We’re all here to grow and learn through our relationships.
Living from love is the basis for many spiritual traditions. Relationships can serve as a spiritual practice and a vehicle for living more consciously, with more awareness of our actions (and how they affect others). More than just your partnership, the path is about how you are in relationship with yourself, others, the world, and God or spirit.
When we don’t live from a loving set of core values or intentions, we can easily get blown about in the wind, without guidance or direction. Minor irritations get the best of us and we lose our sense of control, connectedness, and meaning. Whether you lose your temper or act unconsciously from hurt and aggression, little by little you get diminished, and your relationships suffer.
When we choose to view relationship as a sacred path, we remember that we have a choice about what we create, and that we can be guided by love instead of fear or irritation. We also begin to more quickly see when we’re off track, and we find it easier to come back.
So what does it look like?
In Western culture, we often value doing over being. But how you are in your “beingness” (i.e., your general attitude) affects the quality of your relationships. Honoring the sacredness of the moment, setting intentions, seeing the divine in ourselves and our beloved, and being “choiceful” are practices that we must cultivate, like a garden.
Your beingness affects everyone around you. Are you in harmony with yourself and the world around you? Are you joyful throughout your day? Are you kind? Are you mindful? Or do you lash out negatively from minor irritations? Noticing and being mindful of your beingness is the first step in cultivating inner peace, harmony, and what’s known as “loving kindness” within yourself, and in passing those qualities onto others. Only you are responsible for your inner world.
Honoring the Sacredness of the Moment
When we fail to notice the importance of something shared vulnerably and from the heart, we fail to notice the little moments in life that build intimacy and connect us to the sacredness of life. I often see partners completely ignore a beautifully intimate and vulnerable sentiment, fear, or experience; in that small moment, a break occurs. Repeated small breaks lead to separation and disconnection; sometimes one critical moment is all it takes. When we’re so focused on what we’re thinking and how to respond—or how to defend ourselves—we fail to hear, understand, and connect. We fail to bear witness to our partner’s rich emotional life, and we miss the present moment. Can you see through your partner’s veil of defensiveness to reach through to the scared or hurt part?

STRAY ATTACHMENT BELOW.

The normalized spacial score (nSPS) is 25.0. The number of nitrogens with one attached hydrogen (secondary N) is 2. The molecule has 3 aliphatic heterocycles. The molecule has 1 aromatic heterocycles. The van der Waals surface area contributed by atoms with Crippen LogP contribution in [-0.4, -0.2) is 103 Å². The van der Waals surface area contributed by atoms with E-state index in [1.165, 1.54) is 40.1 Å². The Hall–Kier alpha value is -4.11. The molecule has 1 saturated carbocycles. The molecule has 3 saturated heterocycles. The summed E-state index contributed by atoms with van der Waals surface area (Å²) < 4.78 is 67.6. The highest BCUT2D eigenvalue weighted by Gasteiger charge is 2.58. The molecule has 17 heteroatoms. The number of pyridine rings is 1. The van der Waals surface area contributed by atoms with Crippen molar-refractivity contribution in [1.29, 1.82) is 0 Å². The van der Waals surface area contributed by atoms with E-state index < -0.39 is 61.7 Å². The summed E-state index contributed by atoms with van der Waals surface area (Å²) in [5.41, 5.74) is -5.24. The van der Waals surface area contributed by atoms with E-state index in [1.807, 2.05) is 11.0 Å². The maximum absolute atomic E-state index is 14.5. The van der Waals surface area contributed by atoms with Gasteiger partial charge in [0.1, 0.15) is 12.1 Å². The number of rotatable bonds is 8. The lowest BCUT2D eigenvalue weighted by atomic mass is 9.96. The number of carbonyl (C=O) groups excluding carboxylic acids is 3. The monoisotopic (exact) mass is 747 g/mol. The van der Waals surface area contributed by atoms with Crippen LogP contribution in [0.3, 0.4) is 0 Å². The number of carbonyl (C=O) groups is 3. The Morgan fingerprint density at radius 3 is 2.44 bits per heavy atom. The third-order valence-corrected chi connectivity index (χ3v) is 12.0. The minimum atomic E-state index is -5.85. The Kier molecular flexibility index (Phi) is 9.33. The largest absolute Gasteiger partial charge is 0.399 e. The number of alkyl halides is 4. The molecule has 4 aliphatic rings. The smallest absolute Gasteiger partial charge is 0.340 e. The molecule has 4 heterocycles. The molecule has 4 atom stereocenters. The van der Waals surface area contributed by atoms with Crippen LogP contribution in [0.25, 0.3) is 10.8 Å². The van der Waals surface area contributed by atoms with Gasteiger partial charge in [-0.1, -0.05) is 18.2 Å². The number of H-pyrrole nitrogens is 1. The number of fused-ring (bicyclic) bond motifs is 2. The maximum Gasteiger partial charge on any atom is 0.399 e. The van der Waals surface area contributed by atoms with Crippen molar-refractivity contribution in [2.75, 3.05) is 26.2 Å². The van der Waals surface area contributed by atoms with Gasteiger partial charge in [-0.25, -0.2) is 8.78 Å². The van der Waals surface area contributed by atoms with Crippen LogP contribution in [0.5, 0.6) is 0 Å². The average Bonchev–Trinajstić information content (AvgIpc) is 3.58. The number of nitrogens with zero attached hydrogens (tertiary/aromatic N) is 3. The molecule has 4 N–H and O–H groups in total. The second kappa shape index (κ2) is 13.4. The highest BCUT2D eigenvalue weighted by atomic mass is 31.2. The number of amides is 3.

At the core of any sacred path are its daily practices—so called because we will indeed forget and fail often. But when we work at cultivating kindness, compassion, mindfulness (curiosity without judgment), forgiveness, honesty, and honoring of yourself and others, we are living from our higher selves. Power Within replaces Power Over and leads to Power With. We cultivate connection rather than disconnection, love rather than fear.
Intention and Choicefulness
If you have a difficult communication for your partner, you have a choice. If you can take the time to remember that you love them, you can then feel into your heart and speak from a softer, gentler, more loving place. Even further, you can send love to yourself, your partner, your future, and your hopes for a positive outcome. If you can think beforehand about what you want that outcome to be, you can frame your words in a way that’s more likely to get you there. Speaking from this place, your conversation will always be better than when you speak from hurt, blame, and judgment.
Transitions are a good point for practicing “choicefulness.” If you come home from work tired and irritable, for instance, you can choose to transition consciously into creating the evening you want with your partner and family.
Seeing relationship as a sacred path includes the belief that we’re all here to experience the world and grow and learn through our relationships. Seeing relationship as part of our psychospiritual developmental journey can include:
- • Inspiring your partner to be their best and live their highest purpose
- • Seeing and supporting them in their power, light, and goodness